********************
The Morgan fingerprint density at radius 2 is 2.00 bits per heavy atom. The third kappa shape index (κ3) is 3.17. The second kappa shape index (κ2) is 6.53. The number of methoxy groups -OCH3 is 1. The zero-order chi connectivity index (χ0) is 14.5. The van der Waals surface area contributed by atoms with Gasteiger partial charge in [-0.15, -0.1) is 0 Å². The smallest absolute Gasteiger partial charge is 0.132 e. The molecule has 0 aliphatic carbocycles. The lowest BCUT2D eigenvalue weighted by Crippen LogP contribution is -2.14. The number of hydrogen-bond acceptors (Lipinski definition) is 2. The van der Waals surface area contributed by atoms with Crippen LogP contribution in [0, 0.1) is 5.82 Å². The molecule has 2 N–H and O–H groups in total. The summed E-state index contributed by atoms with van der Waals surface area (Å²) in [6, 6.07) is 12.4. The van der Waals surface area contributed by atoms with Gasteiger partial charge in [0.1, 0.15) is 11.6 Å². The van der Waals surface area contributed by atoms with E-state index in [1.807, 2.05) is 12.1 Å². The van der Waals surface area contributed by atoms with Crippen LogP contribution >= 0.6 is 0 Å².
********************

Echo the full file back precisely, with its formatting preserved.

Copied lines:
The Morgan fingerprint density at radius 2 is 2.00 bits per heavy atom. The third kappa shape index (κ3) is 3.17. The second kappa shape index (κ2) is 6.53. The number of methoxy groups -OCH3 is 1. The zero-order chi connectivity index (χ0) is 14.5. The van der Waals surface area contributed by atoms with Gasteiger partial charge in [-0.15, -0.1) is 0 Å². The smallest absolute Gasteiger partial charge is 0.132 e. The molecule has 0 aliphatic carbocycles. The lowest BCUT2D eigenvalue weighted by Crippen LogP contribution is -2.14. The number of hydrogen-bond acceptors (Lipinski definition) is 2. The van der Waals surface area contributed by atoms with Crippen LogP contribution in [0, 0.1) is 5.82 Å². The molecule has 2 N–H and O–H groups in total. The summed E-state index contributed by atoms with van der Waals surface area (Å²) in [6, 6.07) is 12.4. The van der Waals surface area contributed by atoms with Gasteiger partial charge in [0.1, 0.15) is 11.6 Å². The van der Waals surface area contributed by atoms with E-state index in [1.807, 2.05) is 12.1 Å². The van der Waals surface area contributed by atoms with Crippen LogP contribution >= 0.6 is 0 Å².